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What are different law enforcement agencies positions on hiring someone who has illegally downloaded?

What are different law enforcement agencies positions on hiring someone who has illegally downloaded? If someone downloaded less than 150 songs and 2 movies when they were 13 would that disqualify them from any position in law enforcement in the future? #criminal-justice #law-enforcement

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Kevin’s Answer

The others have given good answers. The only thing I'll add is, you have to be honest. I can not stress that enough. There's no place in LE for someone who lies. If you screw up, be honest about it. I tell my own kids, if you do something wrong, just tell me. The punishment will be a lot worse if you lie about it.

May years ago, I did some minor damage to a squad car. After it happened I wrote a memo, up the chain, to my Captain explaining what had happened. Since I had been up front and honest about it, nothing further was done. Had I just parked the car and not said anything, I could have been suspended or fired.

It takes a very long time to build up a person's character, but only one instance will bring it crumbling down.

As for you downloading songs, be honest and upfront about it. As long as you do that, there's no need to worry about it.

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Joe’s Answer

Most states don't look at a 13 year-olds error in judgement and determine that they can never be trusted as an adult, especially if that is their only 'big ticket' mistake. At 14,( In Re:Gault and In Re; Gladys R) however, case law chips away at the "I'm young and didn't understand..." mindset as most young people have had all kinds of role models and can start to determine appropriate behavior and the courts start looking as to whether the minor "knew the wrongfulness of the act". If you got caught downloading illegally in all likelihood your parent/legal guardian had to address the financial losses and endure scrutiny as to whether they were properly 'supervising' their child.


Eight years later and you are looking at your potential career, you are competing against two types of people for the career...1st, all the other qualified applicants who have NO items in their background (a very small list to be sure) and 2nd, the person you evolved to be. For each year you are on probation, think 3-5 years after you are released to apply. Get some college in! If you are not on any supervision, great, just have 5-7 solid character references (not all family, please) who can and will attest to your growth, good behavior and maturity expected of public servants. Even the things we think we get away with will eventually arise in a thorough background check, so be honest, give explanations, not excuses and be persistent. Make the changes necessary to be a good candidate, but be true to YOU. Some agencies say No, while other say, Yes and each individual may be treated according to their situation. I still remember my background examination from the 1980's which afforded me a great law enforcement career of almost 30 years! You can do it, just PREPARE.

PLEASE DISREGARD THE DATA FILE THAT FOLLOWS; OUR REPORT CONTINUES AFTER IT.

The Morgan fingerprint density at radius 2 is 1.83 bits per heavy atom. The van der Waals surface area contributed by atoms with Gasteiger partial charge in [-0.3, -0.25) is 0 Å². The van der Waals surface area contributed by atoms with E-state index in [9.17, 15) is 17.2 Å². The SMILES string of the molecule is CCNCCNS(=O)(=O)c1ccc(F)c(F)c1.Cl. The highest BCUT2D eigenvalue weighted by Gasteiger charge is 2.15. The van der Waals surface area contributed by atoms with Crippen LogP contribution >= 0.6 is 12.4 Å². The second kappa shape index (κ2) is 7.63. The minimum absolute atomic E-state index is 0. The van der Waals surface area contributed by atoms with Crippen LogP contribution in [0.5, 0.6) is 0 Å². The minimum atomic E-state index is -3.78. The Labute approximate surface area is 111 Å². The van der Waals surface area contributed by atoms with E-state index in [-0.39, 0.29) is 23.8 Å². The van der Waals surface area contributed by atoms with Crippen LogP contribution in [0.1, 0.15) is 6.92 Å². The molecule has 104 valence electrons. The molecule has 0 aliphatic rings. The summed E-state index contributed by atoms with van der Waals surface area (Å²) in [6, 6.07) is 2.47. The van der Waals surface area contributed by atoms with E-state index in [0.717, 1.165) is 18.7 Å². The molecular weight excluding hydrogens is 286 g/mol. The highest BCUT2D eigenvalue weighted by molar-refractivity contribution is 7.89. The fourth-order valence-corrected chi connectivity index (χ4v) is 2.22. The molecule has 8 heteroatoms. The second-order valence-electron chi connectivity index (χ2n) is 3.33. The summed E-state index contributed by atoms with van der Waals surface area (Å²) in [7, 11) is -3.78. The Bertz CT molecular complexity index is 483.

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Kim’s Answer

Hello again, Christina!


Relax, it is not the end of the world. Just about every cop did something wrong at one time or another. The thing is, when you are doing the background check, if you say you NEVER lied, broke the law, or did anything wrong whatsoever, they will know you are lying and won't hire you. Thankfully, what you did was at a young age. Do not try to minimize it, as royalties for music and video are a big deal, and unlawful downloads is theft. Take responsibility for your actions. That is what they will be looking for. And please, don't do anything else wrong! (also watch out for your on-line presence, as they will definitely check that out, and don't get any tattoos or piercings!)


(p.s., I got picked up by cops twice as a kid. Once for curfew and once for firecrackers.)

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Jordan’s Answer

Everybody else is pretty much spot-on. In short, the best thing you can do is "over share" during background checks, polygraphs, etc. Your processing officers will know about a lot of the things with records, and will appreciate hearing the things without. The biggest disqualifier is dishonesty.

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Brad’s Answer

In Texas someone under 17 years of age is considered a juvenile, can't be filed on as an adult unless 16 and a very serious felony. Crime committed as a juvenile are not usually considered when becoming an adult. They can still be brought forward by the court. Crime listed here is not serious. If during the background check you answer that you have never committed a crime it will come back on you. Best thing to do is be honest with the investigator. During the questions you will be able to answer all negative answers to get your past as a juvenile cleared up for employment. But, remember it could still be held against you because employees are looking for the best candidate. Honesty is always the best solution.
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James’s Answer

Tell them the truth. There will be a background investigation. If you lie, more than likely they will find out. That would be an automatic disqualifier. If you are honest, it says something about your character. Make sure to emphasize that you have learned and are a new person since. The more time that passes between the incident and now will help your case.
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